3. You should also figure out what the real name of your image is going to be, rather than the “yourapp” we’ve been using so far.

Let’s assume you’re using Quay, in which case the name will be something like If this name is already in use, test with a different image name, so you don’t break your production images!

Try it out:

Set the BUILD_IMAGE_NAME environment variable to whatever your package name is, and then run to run the full end-to-end build/test/push process:

$ export  # <-- change appropriately
$ ./docker-shared/

You should now see two images listed in the UI for your registry of choice; in this case and You can change latest and compile-stage to some other tag by editing docker-config/ appropriately.

You should also be able to pull the image:

$ docker pull

(On Linux you’ll need sudo docker.)

If this worked, the next step is making the above run in your CI/build system.

2. Configure your build system

There are probably two kinds of builds you want to happen automatically:

  1. On every merge to master (or whatever branches/tags you want to build Docker images for), a new image is built and pushed using cached layers for speed.
  2. Weekly or daily, the image is rebuilt from scratch, to ensure the latest security updates.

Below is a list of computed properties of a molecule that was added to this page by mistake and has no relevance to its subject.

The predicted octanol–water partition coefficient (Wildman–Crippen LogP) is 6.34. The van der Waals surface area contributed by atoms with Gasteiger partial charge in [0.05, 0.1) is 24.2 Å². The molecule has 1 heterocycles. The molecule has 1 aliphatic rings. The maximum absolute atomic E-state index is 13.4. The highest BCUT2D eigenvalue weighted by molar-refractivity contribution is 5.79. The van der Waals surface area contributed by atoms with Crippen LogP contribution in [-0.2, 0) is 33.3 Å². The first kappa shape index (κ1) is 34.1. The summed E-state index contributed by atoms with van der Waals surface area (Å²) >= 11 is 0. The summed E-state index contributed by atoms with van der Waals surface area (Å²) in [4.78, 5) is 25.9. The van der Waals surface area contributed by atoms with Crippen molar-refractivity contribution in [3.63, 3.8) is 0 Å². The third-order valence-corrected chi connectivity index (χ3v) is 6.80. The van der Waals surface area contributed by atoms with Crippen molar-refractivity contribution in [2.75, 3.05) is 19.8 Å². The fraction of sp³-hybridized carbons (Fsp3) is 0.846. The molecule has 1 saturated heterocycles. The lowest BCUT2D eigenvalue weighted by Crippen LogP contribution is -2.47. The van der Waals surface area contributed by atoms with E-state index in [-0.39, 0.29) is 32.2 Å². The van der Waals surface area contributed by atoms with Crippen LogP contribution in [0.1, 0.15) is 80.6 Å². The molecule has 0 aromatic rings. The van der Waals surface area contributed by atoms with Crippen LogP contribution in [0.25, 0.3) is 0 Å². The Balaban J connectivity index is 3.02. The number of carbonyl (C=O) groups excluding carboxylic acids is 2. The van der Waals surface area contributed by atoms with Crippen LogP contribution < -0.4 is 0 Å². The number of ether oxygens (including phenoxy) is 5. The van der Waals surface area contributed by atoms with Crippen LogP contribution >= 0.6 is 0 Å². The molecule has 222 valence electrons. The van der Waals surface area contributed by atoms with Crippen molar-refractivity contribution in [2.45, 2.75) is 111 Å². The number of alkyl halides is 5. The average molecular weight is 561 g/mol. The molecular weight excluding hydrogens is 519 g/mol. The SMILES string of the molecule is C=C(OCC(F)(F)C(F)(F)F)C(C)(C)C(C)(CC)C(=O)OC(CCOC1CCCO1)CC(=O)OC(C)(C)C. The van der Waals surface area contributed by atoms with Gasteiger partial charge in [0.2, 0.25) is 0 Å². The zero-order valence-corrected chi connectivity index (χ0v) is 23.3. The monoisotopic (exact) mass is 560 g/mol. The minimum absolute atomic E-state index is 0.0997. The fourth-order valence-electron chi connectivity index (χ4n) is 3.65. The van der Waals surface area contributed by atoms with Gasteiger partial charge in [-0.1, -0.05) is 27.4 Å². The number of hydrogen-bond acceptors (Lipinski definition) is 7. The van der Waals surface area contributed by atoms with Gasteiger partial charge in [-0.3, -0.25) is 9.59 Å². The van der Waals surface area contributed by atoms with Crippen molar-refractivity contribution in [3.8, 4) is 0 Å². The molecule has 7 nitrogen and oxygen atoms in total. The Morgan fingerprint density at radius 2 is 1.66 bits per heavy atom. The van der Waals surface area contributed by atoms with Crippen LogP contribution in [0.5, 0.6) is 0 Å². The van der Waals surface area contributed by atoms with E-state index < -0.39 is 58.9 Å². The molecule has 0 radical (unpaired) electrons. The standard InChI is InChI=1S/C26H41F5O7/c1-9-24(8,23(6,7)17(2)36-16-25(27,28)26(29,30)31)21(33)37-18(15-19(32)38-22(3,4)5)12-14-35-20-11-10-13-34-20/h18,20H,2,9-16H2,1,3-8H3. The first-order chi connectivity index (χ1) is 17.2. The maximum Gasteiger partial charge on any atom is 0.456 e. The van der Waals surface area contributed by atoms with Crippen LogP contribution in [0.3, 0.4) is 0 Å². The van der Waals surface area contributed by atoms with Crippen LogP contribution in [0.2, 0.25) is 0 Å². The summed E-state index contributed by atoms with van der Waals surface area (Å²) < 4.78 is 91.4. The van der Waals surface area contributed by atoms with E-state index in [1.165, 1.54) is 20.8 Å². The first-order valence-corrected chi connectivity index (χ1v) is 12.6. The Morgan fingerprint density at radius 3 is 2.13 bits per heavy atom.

See this article for a detailed explanation of why you want the latter.

If you’re using GitHub Actions

Copy .github/workflows/docker.yml into your own repository’s .github/workflows/ directory.

By default this uses GitHub Packages Docker Registry. You can change that to any other container registry by editing the fields for the docker/login-action: the username, password, and registry fields.

You will also need to customize the environment variable called BUILD_IMAGE_NAME to be the complete image name you’re building, including the registry, e.g.

Note: GitHub also has a new replacement container registry, the GitHub Container Registry, but it’s in beta, so I stuck with the old one for now. You can learn how to use it here:

If you’re using CircleCI

Copy the configuration from .circleci/config.yml into your own configuration.

You will need to set the following environment variables for your build:

  1. DOCKER_REGISTRY: The registry where you will store the images. For example, if you do docker login on the command line, you would set DOCKER_REGISTRY to Set to to use the default registry (
  2. REGISTRY_USERNAME: The username for the registry.
  3. REGISTRY_PASSWORD: The password for the registry.
  4. BUILD_IMAGE_NAME: The image you’ll be pushing, e.g.

Note that the image will be rebuilt from scratch (without caching) every Monday morning; you may wish to change the frequency or time of this rebuild. Don’t delete the scheduled rebuild config, though: it’s necessary for security reasons.

If you’re using GitLab CI

Copy the configuration from .gitlab-ci.yml into your own configuration.

By default GitLab’s built-in Docker image registry is used, but if you want to push to another registry you can change the configuration appropriately.

IMPORTANT: The included configuration will reuse cached layers indefinitely, which means you will not get security updates (see this article). To fix that, you will need to manually set up a weekly build: